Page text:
So we learned a valuable new bit of information. As fracking rates decline below a threshold the production rate starts dropping significantly, however the stable point for the number of total wells drilled and completed in a month is only about 60 percent of the max rate.
I should be able to change a diaper, plan an invasion, butcher a hog, design a building, write, balance accounts, build a wall, comfort the dying, take orders, give orders, cooperate, act alone, solve equations, pitch manure, program a computer, cook, fight efficiently, die gallantly. Specialization is for insects.
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Re: THE Gasoline Price Thread Pt. 4

Unread postby Outcast_Searcher » Sat 05 May 2018, 19:33:01

vtsnowedin wrote:
Armageddon wrote:Doesn’t the US consume approx 20 MBPD and only produces around 8 MBPD?

That 20MBPD figure includes finished products we export out after refining it. Our net import of crude and finished products is down to 2.736 MBPD down from a high in 2006 of 13.442MBPD. If gas gets to $5.00 and stays there for a year or two we will probably become a net exporter.
https://www.eia.gov/dnav/pet/hist/LeafH ... TNTUS2&f=M

Wow. Thanks for pointing that out, vts.

I knew we were exporting oil, but I had no idea it had ramped up that much.

It looks like for the past 12 years or so, the total exports of oil and oil products have really been rising persistently.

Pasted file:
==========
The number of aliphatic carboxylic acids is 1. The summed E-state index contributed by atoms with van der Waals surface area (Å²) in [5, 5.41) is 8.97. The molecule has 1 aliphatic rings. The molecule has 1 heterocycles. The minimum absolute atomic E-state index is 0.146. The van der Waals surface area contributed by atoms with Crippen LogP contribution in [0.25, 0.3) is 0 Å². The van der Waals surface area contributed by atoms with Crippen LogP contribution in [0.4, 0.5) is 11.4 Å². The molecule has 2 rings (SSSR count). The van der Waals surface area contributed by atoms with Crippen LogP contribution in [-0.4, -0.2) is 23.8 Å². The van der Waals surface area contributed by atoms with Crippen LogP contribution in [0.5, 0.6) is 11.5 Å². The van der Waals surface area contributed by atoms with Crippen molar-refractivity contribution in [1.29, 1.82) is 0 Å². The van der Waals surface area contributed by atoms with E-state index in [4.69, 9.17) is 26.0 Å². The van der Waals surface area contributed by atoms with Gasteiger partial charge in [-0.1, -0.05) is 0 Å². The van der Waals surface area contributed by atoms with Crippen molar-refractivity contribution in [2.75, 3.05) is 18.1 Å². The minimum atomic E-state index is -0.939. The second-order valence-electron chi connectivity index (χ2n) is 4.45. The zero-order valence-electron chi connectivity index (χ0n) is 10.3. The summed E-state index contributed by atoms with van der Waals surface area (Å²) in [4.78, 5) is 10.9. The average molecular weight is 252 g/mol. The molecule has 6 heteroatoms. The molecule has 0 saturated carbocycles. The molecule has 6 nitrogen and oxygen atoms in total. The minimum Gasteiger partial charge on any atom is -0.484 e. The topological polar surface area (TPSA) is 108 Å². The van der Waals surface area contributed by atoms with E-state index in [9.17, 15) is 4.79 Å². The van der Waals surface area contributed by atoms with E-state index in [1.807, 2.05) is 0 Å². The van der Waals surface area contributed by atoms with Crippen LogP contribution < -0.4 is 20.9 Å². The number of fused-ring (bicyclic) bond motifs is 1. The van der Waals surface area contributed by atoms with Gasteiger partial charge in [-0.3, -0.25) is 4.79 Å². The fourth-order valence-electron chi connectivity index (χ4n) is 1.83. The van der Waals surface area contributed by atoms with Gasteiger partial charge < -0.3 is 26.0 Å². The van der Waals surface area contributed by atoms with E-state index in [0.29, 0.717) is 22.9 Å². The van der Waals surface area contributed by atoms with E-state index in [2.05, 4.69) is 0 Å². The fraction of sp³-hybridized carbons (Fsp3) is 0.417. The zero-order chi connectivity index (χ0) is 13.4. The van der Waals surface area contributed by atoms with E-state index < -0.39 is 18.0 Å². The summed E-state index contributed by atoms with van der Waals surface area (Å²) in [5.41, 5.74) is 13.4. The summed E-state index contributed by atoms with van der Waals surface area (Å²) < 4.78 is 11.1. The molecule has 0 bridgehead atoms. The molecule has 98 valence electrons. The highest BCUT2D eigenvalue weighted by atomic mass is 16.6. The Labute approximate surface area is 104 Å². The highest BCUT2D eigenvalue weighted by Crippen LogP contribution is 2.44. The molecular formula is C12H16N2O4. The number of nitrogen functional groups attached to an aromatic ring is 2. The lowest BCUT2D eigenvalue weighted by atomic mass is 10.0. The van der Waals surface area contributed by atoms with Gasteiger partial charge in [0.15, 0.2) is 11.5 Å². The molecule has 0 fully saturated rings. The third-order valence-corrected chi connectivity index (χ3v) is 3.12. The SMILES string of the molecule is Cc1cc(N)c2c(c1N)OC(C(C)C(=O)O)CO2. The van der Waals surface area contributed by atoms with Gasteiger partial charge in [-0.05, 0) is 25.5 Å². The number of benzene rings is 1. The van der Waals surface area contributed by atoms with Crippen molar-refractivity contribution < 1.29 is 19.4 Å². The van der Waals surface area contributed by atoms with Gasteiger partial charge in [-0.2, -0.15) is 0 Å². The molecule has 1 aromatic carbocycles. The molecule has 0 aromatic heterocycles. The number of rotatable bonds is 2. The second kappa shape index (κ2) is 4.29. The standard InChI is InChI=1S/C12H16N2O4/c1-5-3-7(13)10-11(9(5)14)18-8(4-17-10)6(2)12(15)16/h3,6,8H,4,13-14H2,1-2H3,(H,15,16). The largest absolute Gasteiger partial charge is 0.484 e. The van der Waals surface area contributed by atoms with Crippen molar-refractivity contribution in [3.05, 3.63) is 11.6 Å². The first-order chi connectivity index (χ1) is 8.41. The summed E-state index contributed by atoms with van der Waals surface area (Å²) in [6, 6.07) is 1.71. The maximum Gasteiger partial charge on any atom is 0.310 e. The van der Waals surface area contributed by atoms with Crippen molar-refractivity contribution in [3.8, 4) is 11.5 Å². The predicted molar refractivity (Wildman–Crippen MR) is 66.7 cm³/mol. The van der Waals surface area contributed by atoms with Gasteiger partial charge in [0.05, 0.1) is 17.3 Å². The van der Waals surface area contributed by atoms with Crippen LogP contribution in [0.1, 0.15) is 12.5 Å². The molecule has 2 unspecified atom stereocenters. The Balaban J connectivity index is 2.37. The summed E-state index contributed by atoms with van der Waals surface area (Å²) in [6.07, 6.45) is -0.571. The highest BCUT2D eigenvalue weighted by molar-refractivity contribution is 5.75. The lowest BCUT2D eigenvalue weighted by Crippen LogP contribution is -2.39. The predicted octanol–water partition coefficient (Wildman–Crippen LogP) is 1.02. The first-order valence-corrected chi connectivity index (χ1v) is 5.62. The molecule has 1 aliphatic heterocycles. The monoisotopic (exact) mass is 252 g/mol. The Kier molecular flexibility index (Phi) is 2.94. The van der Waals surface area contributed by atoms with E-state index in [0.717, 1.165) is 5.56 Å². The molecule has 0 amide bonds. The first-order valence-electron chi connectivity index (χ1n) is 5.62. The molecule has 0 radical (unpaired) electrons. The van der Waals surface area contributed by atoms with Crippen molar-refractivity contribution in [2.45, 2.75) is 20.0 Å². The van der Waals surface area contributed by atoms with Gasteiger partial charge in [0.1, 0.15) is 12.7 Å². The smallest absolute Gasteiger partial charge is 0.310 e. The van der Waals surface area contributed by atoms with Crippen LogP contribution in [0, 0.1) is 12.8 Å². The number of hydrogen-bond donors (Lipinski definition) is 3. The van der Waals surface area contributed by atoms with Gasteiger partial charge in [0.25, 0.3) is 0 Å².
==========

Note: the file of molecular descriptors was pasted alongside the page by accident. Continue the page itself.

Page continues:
https://www.eia.gov/dnav/pet/hist/LeafH ... TEXUS2&f=M

For some reason, I was thinking that was a fairly recent phenomenon -- I think the fact that it was supposedly illegal in most cases until recently.

Re stories like this:

https://www.nytimes.com/2017/07/05/busi ... texas.html
Given the track record of the perma-doomer blogs, I wouldn't bet a fast crash doomer's money on their predictions.
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Re: THE Gasoline Price Thread Pt. 5

Unread postby vtsnowedin » Sun 06 May 2018, 06:56:53

We have always exported finished product with the refineries acting as a sub contractor between the crude oil producer and the final customer. For that matter the ban on exporting American crude has always had some exceptions to it as it was more a political statement then a practical matter. Alaskan crude has been shipped to Japan from the start and North Dakota and Montana crude sometimes get refined in Canada. The oil companies maximize their profits and we have plenty of gas etc. Whats not to like?
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Re: THE Gasoline Price Thread Pt. 5

Unread postby ROCKMAN » Sun 06 May 2018, 11:04:08